had no idea about what it meant for a woman to
serve in the military. So our voices were incredibly
important at that time. Right around that time,
as well, the exposure of the high numbers of sexual
assault in the military came to the forefront. And once again, there was
a lot of misinformation that was being put out. Serving on that
committee, speaking up for survivors of sexual
assault in the military to try to bring about the kind
of change that would ensure a transparent and fair path
towards justice for them, was critical. It wasn’t something
that I really expected when I first
ran for Congress, but it proved to be critical. Unfortunately, this
is a battle that we’re continuing to fight
today as both men and women in the military who
are victims of sexual assault are still subject to the
possibility of retaliation from within the chain
of command or decisions being made to sweep their
assault under the table. How many veterans
do we have here? You just raise your hand? All right. We’ve got a few. Thank you for your service. [APPLAUSE] One thing that I found as we
were going through all of this was– I served for four years
as an enlisted soldier first before I went through
Officer Candidate School and earned my commission. And I’m grateful to
have had that experience to have experienced both sides. And for those who
are here who’ve been enlisted versus those
who’ve been an officer, they’re very
different experiences, two different roles,
two different jobs. And one thing I found as we were
going through this discussion and debate about how to
deal with the sexual assault happening in the
military is oftentimes, it was the officers
or the commanders who were coming in and saying, well,
we have to protect the command, whereas the vast
majority of people who were victims of sexual
assault were enlisted. And they were the ones– I met a woman who shared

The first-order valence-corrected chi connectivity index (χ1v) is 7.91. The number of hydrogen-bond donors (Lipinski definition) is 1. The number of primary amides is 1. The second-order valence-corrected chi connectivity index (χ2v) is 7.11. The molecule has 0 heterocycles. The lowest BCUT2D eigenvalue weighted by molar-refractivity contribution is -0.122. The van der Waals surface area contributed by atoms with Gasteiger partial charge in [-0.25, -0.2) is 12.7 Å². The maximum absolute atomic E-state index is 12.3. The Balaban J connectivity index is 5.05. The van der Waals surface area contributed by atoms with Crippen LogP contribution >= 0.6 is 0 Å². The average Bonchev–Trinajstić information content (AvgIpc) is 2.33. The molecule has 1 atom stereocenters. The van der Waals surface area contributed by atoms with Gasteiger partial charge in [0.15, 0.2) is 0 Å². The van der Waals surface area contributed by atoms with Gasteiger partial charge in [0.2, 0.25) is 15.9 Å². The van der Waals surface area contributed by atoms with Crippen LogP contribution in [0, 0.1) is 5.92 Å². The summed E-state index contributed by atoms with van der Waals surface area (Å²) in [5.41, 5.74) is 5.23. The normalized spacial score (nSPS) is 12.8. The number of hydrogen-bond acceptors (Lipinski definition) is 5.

her story about how– and I won’t get into
the gory details. But she was assaulted
a number of times. She had pictures on a cell
phone that she was able to take. She went and reported
to her first sergeant what had been happening. And the first
sergeant’s response was, he would never do that. He’s such a great soldier. He’s top-notch. I don’t believe you. This is a female first sergeant. Then she brought
in the pictures. She said, you don’t believe me? Here’s my evidence. The first sergeant was disturbed
and she said, OK, well, here, give me the memory
card from your phone so that I can share
this with the commander and so that we can
make sure that you’re able to get justice and
accountability for what he’s done. Can you guess what happened? [INAUDIBLE] Nothing. She went back and kept
asking and kept asking and, oh, well, we can’t find
the memory card anymore. It disappeared. There are so many people
with stories like this. I’ve taken this in a little
bit of a different direction, Vivek, but it speaks
to the challenge that we still have before us. I’ve introduced legislation, at
that time called the Military Justice Improvement Act,
which would do that, which would provide an avenue that
is independent of that direct chain of command to make sure
that those who are seeking justice are able to get it. Thank you. And then if you want
to come to this mic? Yes. And then if you guys
want to ask questions, you guys can walk
up to the mics. I know it’s going
to be a frenzy. All right. There we go. There we go. Every time. All right. So– Hi. My name is Ella. And I’m an organizer with
the Sunrise Movement. I also grew up in South
Kona, in your district. Awesome. I’m noticing your sweatshirt. Yes. Represent. Yes. So I was excited to hear about
your support for the Select Committee on a Green
New Deal and appreciated your speech at the press
conference with [? Rocana, ?] but then now that there is
a resolution on the table, you’ve refused to support it. And we appreciate
your bold leadership with the fossil fuels act,
which is very necessary. But we need you to
co-sponsor the Green New Deal so that you can be part of
the process going forward and incorporate
everything you talked about today into that policy. So I’m asking you today
if you’ll join nearly all of the democratic presidential
contenders and nearly half of the democratic caucus in
cosponsoring the resolution for a Green New Deal? I– oh, [INAUDIBLE]. Can you hear me? Can you hear me? I appreciate and have
met with and worked with many of the
leaders from the Sunrise Movement in Washington
as well as in Hawaii and appreciate so much
the work that you’re doing to raise this